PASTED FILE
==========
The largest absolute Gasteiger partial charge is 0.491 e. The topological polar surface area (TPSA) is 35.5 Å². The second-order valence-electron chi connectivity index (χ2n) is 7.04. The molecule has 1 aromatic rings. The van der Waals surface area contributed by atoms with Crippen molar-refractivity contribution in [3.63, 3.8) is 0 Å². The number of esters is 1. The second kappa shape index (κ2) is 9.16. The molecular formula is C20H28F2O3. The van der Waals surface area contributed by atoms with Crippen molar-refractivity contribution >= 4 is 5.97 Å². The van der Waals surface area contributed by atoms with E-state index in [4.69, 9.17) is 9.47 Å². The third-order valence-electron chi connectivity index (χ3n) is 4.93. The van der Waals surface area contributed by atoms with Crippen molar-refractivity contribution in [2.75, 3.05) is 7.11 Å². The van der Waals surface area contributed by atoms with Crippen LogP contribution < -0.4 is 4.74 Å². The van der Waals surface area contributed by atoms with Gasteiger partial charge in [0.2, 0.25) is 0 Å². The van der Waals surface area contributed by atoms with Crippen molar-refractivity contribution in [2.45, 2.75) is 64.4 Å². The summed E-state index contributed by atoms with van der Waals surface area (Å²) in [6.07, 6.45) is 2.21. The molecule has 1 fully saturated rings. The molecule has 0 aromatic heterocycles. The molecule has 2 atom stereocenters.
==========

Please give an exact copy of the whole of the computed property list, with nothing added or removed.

The largest absolute Gasteiger partial charge is 0.491 e. The topological polar surface area (TPSA) is 35.5 Å². The second-order valence-electron chi connectivity index (χ2n) is 7.04. The molecule has 1 aromatic rings. The van der Waals surface area contributed by atoms with Crippen molar-refractivity contribution in [3.63, 3.8) is 0 Å². The number of esters is 1. The second kappa shape index (κ2) is 9.16. The molecular formula is C20H28F2O3. The van der Waals surface area contributed by atoms with Crippen molar-refractivity contribution >= 4 is 5.97 Å². The van der Waals surface area contributed by atoms with E-state index in [4.69, 9.17) is 9.47 Å². The third-order valence-electron chi connectivity index (χ3n) is 4.93. The van der Waals surface area contributed by atoms with Crippen molar-refractivity contribution in [2.75, 3.05) is 7.11 Å². The van der Waals surface area contributed by atoms with Crippen LogP contribution < -0.4 is 4.74 Å². The van der Waals surface area contributed by atoms with Gasteiger partial charge in [0.2, 0.25) is 0 Å². The van der Waals surface area contributed by atoms with Crippen molar-refractivity contribution in [2.45, 2.75) is 64.4 Å². The summed E-state index contributed by atoms with van der Waals surface area (Å²) in [6.07, 6.45) is 2.21. The molecule has 1 fully saturated rings. The molecule has 0 aromatic heterocycles. The molecule has 2 atom stereocenters.